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Old 03-10-2017, 04:08 PM   #1
wormy
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Alternatives to SQL Developer


Hi,
I am using SQL in a university project which involves Oracle. I need an editor I can use at home but Oracle have an extremely restrictive license, which only allows for its use within the uni. Otherwise I'd have to use APEX which is terrible.

I am looking for an SQL IDE or similar which will let me run the script and test queries which are both in the same script and returns the output without needing to connect to an oracle database which I don't have. I've searched for weeks but all need a database connection, I need a desktop solution similar to SQL Fiddle.

Does anyone please have any suggestions?

Thanks.
 
Old 03-10-2017, 05:33 PM   #2
astrogeek
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Quote:
Originally Posted by wormy View Post
I am looking for an SQL IDE or similar which will let me run the script and test queries which are both in the same script and returns the output without needing to connect to an oracle database which I don't have.
There are many IDE's available for working with various databases, with databases being the important part of the equation.

The IDE aside, the _only_ way to test your queries is to run them against your modeled data, which will require a connection to the Oracle database if that is where your data are stored.

If you need to run the queries on a FREE platform, you would be well served to run a MySQL or MariaDB database on your local system, with MySQL Workbench as the IDE. You should be able to export your data from the Oracle database into the MySQL DB easily enough, then run your queries locally.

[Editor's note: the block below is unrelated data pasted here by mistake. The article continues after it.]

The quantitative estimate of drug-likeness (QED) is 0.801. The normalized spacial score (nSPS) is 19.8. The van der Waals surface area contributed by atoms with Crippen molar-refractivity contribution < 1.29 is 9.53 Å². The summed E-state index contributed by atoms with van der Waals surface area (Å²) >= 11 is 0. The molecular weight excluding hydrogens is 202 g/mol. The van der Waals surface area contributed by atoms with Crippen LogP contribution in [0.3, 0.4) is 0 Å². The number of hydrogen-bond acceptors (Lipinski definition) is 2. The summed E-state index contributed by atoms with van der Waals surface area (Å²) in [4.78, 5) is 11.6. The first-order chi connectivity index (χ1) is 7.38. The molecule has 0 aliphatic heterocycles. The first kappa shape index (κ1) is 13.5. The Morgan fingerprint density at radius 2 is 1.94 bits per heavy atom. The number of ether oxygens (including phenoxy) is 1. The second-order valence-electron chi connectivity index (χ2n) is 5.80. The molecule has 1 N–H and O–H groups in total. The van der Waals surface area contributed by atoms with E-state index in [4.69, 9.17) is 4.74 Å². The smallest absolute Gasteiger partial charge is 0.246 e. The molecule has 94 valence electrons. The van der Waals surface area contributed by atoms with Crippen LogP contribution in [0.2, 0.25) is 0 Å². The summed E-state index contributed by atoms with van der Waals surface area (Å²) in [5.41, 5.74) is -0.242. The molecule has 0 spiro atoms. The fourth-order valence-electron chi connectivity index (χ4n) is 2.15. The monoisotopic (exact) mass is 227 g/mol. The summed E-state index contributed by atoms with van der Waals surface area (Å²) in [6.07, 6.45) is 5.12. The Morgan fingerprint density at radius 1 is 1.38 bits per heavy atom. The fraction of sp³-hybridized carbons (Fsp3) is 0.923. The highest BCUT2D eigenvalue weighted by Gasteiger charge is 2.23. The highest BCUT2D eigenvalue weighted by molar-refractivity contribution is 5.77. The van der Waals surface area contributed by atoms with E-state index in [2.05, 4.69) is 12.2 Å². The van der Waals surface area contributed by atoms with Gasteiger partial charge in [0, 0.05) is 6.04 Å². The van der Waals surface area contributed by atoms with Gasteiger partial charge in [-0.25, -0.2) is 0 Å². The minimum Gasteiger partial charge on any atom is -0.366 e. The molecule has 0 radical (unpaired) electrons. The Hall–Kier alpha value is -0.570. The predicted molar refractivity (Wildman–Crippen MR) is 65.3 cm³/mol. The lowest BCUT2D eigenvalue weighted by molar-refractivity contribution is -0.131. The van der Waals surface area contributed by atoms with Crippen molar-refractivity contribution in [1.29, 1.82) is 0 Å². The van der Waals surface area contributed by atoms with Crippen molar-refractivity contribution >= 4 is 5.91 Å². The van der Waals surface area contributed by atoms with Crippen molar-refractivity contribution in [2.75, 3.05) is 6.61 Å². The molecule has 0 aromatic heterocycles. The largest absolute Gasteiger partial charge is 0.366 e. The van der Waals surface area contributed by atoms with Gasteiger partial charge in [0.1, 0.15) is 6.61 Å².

And you can edit your queries with any plain text editor and run them easily without an IDE, so don't load yourself down with unnecessary baggage.

You should do some online reading on relational data model and relational database to answer many additional questions which are sure to arise.

SQL is not a stand-alone language, it is a language used for querying relational data. Relational data is stored and accessed using SQL via a Relational Database Management System, or RDBMS. Oracle and MySQL are RDBMS's. Your own data model is largely independent of what RDBMS manages it.

Quote:
Originally Posted by wormy View Post
I've searched for weeks but all need a database connection, I need a desktop solution similar to SQL Fiddle.
Well, if you are looking for something which does not exist, that may be.

But I can hardly imagine how weeks worth of searching would not turn up MySQL or MariaDB and MySQL Workbench as a good workable solution! You might also want to look into PostgreSQL RDBMS, and PHPMyAdmin and PGMyAdmin for web server based development tools.

There are also serverless SQL database managers, SQLite is a great one, also easily available! They store your modeled data in a file. But you may find the queries and data model less directly applicable when you return to the Oracle platform.

Just use MySQL/MariaDB and get on with your project! Either will be always available and easy to install on any Linux distro.

Last edited by astrogeek; 03-10-2017 at 05:39 PM. Reason: Typos
 
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Old 03-10-2017, 06:14 PM   #3
wormy
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Thanks for your reply, I considered using MySQL but I haven't had much prior experience. I'll have a look at MariaDB I'm not a fan of MySQL's license. Do you think MariaDB is freer than MySQL? I've managed to get through my course using only FLOSS software, I encourage others but they all use Macs while I'm there with my Thinkpad!
 
Old 03-10-2017, 06:56 PM   #4